For me this is too complex for the average joe to understand. As a passionate fan I don’t want to have to explain the rules constantly throughout a race to a novice, only for them to ask me ‘why?’ two hours after the race started. I’ve only really thought the “Where can I improve?” or “What is my team mate doing?” messages are the ones the stewards should police, rather than handing out penalties for issues which are just too complex for the drivers to solve while potentially heading towards the scene of their own accident.
The upcoming F1 Commission meeting should have the title “Back to Basics” somewhere on the agenda, otherwise I fear this sport is going to get itself into a rather embarrassing situation.
At least the interests of the fans will be a topic as the teams are set to re-evaluate the rules regarding Safety Car starts. After the farce of the British Grand Prix, some sort of rethink was needed in order to not rob fans of the iconic five lights sequence – especially since it looked like Red Bull could’ve challenged Mercedes in the conditions.
Speaking of Red Bull, another topic of the race was Max Verstappen’s defensive driving. I didn’t really take any issue with it. Yes, it was on the limit of what constitutes as more than one change of direction, but more in the sense of how Michael Schumacher used to get away with his rather dubious methods of staying in front of his competitor.
Max has a good sense of where he needs to place his car, in order to maximise his defence on the exit of a corner. For most drivers it takes several laps before they can attempt any sort of attacking move, but by that stage Max already has it covered – likely taking inspiration from the laps he spent behind the Fin in the previous stint.
Savvy driving, although his team mate still finished ahead of him on the road for the first time since switching to the big boy team.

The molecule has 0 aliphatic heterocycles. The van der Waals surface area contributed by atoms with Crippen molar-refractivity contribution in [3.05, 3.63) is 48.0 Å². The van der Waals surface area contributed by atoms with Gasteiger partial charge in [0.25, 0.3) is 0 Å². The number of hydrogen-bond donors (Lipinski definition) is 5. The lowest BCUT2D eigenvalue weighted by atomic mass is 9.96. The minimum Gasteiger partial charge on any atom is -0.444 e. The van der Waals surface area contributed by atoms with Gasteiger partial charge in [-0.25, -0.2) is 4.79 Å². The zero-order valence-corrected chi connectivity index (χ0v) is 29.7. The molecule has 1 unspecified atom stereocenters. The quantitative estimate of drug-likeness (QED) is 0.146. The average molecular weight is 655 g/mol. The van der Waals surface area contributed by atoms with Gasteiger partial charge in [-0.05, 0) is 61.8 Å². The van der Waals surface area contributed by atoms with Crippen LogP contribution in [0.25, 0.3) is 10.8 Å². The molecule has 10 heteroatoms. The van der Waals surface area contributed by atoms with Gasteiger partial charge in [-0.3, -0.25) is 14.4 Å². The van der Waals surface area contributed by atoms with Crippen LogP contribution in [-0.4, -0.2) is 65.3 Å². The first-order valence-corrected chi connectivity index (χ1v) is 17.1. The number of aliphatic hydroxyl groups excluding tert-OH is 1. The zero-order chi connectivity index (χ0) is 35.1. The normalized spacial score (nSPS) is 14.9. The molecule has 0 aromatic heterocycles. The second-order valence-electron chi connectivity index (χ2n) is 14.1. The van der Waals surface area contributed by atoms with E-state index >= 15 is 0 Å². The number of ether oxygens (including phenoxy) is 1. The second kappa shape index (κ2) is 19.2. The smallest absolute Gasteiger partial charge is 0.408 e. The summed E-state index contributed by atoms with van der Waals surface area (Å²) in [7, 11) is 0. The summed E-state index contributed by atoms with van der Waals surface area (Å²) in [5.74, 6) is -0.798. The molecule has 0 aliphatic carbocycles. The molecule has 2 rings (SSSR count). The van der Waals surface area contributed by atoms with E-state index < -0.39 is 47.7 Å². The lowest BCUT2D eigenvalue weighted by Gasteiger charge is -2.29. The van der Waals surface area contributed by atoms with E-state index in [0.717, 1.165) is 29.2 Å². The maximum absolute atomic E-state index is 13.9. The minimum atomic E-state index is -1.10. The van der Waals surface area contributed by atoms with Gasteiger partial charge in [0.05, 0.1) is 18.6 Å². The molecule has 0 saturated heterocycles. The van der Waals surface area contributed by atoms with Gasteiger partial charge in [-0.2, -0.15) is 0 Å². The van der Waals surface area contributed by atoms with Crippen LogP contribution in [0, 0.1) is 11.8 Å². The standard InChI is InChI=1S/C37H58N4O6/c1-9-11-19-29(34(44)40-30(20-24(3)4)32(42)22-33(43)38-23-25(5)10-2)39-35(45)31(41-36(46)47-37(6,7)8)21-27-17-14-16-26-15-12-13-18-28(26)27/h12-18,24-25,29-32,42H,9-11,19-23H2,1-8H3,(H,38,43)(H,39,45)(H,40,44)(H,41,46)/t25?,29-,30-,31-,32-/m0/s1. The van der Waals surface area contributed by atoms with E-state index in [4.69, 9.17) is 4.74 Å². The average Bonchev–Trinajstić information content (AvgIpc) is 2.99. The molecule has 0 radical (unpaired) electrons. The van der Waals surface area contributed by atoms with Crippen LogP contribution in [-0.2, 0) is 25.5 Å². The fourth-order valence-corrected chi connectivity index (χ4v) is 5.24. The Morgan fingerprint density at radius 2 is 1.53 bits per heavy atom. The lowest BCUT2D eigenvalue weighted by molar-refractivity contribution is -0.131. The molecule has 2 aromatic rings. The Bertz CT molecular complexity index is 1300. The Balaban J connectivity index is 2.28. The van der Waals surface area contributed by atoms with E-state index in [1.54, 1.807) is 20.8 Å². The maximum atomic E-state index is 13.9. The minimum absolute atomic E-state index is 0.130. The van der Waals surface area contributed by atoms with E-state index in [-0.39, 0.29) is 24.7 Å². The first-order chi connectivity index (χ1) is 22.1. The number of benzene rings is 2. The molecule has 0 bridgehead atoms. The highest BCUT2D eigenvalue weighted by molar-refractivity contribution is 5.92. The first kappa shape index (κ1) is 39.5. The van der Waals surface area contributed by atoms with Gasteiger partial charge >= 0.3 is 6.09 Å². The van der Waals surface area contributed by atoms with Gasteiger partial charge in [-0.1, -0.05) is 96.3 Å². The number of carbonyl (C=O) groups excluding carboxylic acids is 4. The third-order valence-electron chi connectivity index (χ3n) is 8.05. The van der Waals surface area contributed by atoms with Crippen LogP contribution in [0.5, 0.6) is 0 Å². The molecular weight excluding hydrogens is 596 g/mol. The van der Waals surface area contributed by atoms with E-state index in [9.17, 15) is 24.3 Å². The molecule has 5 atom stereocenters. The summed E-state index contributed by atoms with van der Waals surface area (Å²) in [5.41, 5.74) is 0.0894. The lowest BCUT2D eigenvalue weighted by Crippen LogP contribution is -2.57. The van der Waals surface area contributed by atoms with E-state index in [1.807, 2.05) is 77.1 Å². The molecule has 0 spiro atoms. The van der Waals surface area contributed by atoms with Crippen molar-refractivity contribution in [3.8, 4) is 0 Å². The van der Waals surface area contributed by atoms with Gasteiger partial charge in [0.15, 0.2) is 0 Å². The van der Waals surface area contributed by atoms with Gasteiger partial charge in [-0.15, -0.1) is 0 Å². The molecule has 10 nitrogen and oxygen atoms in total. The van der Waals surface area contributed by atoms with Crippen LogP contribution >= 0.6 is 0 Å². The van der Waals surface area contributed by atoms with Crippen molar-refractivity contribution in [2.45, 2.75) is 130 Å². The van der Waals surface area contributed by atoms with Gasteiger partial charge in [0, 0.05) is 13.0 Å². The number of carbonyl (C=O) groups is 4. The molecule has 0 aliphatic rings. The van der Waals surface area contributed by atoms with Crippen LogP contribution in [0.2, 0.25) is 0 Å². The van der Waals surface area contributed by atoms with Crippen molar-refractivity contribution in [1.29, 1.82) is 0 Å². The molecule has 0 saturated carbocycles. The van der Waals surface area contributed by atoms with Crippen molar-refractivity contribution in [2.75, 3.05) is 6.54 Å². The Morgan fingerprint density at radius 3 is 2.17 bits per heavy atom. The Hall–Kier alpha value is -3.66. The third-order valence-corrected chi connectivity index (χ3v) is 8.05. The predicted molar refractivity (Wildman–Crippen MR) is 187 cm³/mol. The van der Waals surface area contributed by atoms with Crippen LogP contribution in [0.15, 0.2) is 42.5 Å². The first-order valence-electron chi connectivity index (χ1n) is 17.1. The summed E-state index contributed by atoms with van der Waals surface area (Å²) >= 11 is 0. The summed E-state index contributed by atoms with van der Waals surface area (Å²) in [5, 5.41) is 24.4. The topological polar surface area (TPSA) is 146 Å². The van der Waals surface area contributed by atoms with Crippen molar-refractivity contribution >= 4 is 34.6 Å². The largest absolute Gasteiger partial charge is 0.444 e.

Some not-so-savvy driving meanwhile came from Jolyon Palmer. That pit crew race between the Renault and Force India mechanics was probably the best moment of the race for me. Both under pressure, but it was the excellent men at Enstone who produced a stop good enough to get Palmer out ahead of Nico Hulkenberg.
But it was short lived when he spun on the exit of Turn 4, throwing away what could’ve been his first points finish in Formula 1. He can be forgiven of course, that car does look like a handful out there. But given his future isn’t secure with Esteban Ocon lingering in the background, this doesn’t do the 2014 GP2 champion any favours.
The troubled Renault team look to be on some sort of course now that Frederic Vasseur has taken up the role as team principle and Cyril Abiteboul has been sent back to Viry-Chatillon to focus on those operations.
At the time of writing, Ferrari have just announced that they will part ways with James Allison after spending a year and a half at Maranello. This is of course due to the complications in his personal life since his wife died earlier this year. But with his reduced involvement, it does explain the recent form of the team since the start of the season.
It is widely believed that Allison will return to Enstone if another team like Force India or McLaren doesn’t end up poaching him before. But the option to take a sabbatical is also there, as he sorts out his personal life.
I should imagine most of the teams will be shutting down early this year given the intense work schedule they’ve just had between June/July. Talks of the race dropping to 19 next year are on the cards, although realistically it looks like it could still be 20 races if Monza/Germany doesn’t happen or the planned Las Vegas Grand Prix takes shape.
Photo Credit: XPB Images